Article Text

  1. J S Skranes1,5,
  2. M Martinussen2,
  3. G C Lohaugen1,3,
  4. K Evensen1,
  5. O Haraldseth4,
  6. B Fischl6,
  7. A M Dale7,
  8. A-M Brubakk1,5
  1. 1Department of Lab Medicine, Children’s and Women’s Health, Norwegian University of Science and Technology, Trondheim, Norway
  2. 2Department of Gynecology, St Olav’s University Hospital, Trondheim, Norway
  3. 3Department of Pediatrics, Sorlandet Hospital, Arendal, Norway
  4. 4Department of Circulation and Medical Imaging, Norwegian University of Science and Technology, Trondheim, Norway
  5. 5Department of Pediatrics, St Olav’s University Hospital, Trondheim, Norway
  6. 6Nuclear Magnetic Resonance Center, MGH, Harvard Medical School, Boston, Massachusetts, USA
  7. 7MIL, Department of Neurosciences and Radiology, University of San Diego, La Jolla, California, USA


Background VLBW survivors are at increased risk of neurological abnormalities that may be linked to changes in brain morphology.

Objective To relate neurological impairments based on subnormal clinical test results with changes in regional cortical thickness.

Design/Methods 49 VLBW (birth weight<1500 grams) and 58 control adolescents were examined at the age of 14 with a battery of neuropsychological and motor tests. An automated MRI technique at 1.5 Tesla for morphometric analyses of cortical thickness. Areas of differences in cortical thickness between VLBW and controls were identified and mean cortical thickness in each area was recorded. In the VLBW group mean cortical thickness for each area was compared with clinical test results.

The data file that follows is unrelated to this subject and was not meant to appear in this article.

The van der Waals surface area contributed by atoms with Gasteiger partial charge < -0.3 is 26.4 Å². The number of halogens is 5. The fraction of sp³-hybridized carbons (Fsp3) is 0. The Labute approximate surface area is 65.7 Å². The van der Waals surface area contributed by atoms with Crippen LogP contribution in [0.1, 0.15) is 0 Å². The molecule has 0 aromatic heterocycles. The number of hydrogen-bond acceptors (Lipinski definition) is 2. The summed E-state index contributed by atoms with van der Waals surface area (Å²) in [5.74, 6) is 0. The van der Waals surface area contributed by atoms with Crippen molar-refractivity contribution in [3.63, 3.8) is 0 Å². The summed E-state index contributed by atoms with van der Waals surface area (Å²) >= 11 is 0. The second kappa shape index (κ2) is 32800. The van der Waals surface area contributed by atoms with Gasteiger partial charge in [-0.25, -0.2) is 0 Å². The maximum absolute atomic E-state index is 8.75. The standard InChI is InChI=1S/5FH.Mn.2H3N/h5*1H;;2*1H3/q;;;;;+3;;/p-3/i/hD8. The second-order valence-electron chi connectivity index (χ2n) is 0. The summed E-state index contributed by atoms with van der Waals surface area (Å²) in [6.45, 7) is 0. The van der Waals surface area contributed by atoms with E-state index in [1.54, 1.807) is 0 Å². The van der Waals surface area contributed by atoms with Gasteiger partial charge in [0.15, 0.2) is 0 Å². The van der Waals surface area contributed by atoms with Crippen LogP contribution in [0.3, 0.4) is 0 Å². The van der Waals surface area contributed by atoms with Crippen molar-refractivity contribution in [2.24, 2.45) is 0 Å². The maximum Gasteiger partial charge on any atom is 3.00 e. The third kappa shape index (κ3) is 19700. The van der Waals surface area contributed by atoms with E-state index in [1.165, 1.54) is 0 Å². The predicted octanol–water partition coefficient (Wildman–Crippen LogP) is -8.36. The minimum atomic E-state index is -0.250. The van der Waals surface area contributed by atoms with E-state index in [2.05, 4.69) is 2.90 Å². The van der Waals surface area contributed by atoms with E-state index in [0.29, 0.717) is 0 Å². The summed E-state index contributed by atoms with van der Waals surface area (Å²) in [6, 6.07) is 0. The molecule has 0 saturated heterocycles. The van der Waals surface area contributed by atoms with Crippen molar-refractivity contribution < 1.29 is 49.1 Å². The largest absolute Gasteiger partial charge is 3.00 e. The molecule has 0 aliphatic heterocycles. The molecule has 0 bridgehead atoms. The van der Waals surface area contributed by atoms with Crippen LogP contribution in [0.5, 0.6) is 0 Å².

Results The cortical surface model demonstrated 26 areas of regional cortical thinning (yellow) and thickening (blue) in the VLBW group. In the VLBW group, motor impairments were related with thinning of left parahippocampal gyrus and right motor cortex (white) (figure 1). Visuo-motor impairments were related to thinning of both parahippocampal gyri. Children with subnormal IQ and/or impairments in executive functions had thinning of left and right parahippocampal gyri, in addition thinning of left occipital cortex (figure 2) was seen in those with subnormal IQ.

Conclusions Regional cortical thinning is associated with cognitive and motor impairments in VLBW adolescents.

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